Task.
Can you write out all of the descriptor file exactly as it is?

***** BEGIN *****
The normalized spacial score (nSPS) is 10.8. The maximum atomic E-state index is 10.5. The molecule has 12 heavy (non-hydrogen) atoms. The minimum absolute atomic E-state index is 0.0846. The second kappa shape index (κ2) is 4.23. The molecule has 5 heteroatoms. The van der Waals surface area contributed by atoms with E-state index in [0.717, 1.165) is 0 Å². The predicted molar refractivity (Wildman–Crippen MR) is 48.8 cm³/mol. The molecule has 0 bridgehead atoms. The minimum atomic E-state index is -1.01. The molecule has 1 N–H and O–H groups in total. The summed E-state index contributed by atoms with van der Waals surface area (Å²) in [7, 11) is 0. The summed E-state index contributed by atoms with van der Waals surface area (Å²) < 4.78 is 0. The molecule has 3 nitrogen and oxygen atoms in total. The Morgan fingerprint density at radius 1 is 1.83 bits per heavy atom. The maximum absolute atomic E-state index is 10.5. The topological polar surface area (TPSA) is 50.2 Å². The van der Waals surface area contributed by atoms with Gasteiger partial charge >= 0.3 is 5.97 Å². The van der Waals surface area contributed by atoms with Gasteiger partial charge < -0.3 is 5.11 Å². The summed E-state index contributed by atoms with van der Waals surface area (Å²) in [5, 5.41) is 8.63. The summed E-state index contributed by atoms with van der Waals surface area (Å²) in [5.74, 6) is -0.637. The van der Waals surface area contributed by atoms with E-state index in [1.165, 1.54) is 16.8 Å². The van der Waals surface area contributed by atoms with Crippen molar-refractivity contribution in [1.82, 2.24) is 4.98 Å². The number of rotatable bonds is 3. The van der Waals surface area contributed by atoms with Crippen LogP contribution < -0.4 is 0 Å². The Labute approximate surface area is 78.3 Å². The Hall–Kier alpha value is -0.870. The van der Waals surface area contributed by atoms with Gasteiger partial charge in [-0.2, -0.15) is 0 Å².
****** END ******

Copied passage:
The normalized spacial score (nSPS) is 10.8. The maximum atomic E-state index is 10.5. The molecule has 12 heavy (non-hydrogen) atoms. The minimum absolute atomic E-state index is 0.0846. The second kappa shape index (κ2) is 4.23. The molecule has 5 heteroatoms. The van der Waals surface area contributed by atoms with E-state index in [0.717, 1.165) is 0 Å². The predicted molar refractivity (Wildman–Crippen MR) is 48.8 cm³/mol. The molecule has 0 bridgehead atoms. The minimum atomic E-state index is -1.01. The molecule has 1 N–H and O–H groups in total. The summed E-state index contributed by atoms with van der Waals surface area (Å²) in [7, 11) is 0. The summed E-state index contributed by atoms with van der Waals surface area (Å²) < 4.78 is 0. The molecule has 3 nitrogen and oxygen atoms in total. The Morgan fingerprint density at radius 1 is 1.83 bits per heavy atom. The maximum absolute atomic E-state index is 10.5. The topological polar surface area (TPSA) is 50.2 Å². The van der Waals surface area contributed by atoms with Gasteiger partial charge >= 0.3 is 5.97 Å². The van der Waals surface area contributed by atoms with Gasteiger partial charge < -0.3 is 5.11 Å². The summed E-state index contributed by atoms with van der Waals surface area (Å²) in [5, 5.41) is 8.63. The summed E-state index contributed by atoms with van der Waals surface area (Å²) in [5.74, 6) is -0.637. The van der Waals surface area contributed by atoms with E-state index in [1.165, 1.54) is 16.8 Å². The van der Waals surface area contributed by atoms with Crippen molar-refractivity contribution in [1.82, 2.24) is 4.98 Å². The number of rotatable bonds is 3. The van der Waals surface area contributed by atoms with Crippen LogP contribution < -0.4 is 0 Å². The Labute approximate surface area is 78.3 Å². The Hall–Kier alpha value is -0.870. The van der Waals surface area contributed by atoms with Gasteiger partial charge in [-0.2, -0.15) is 0 Å².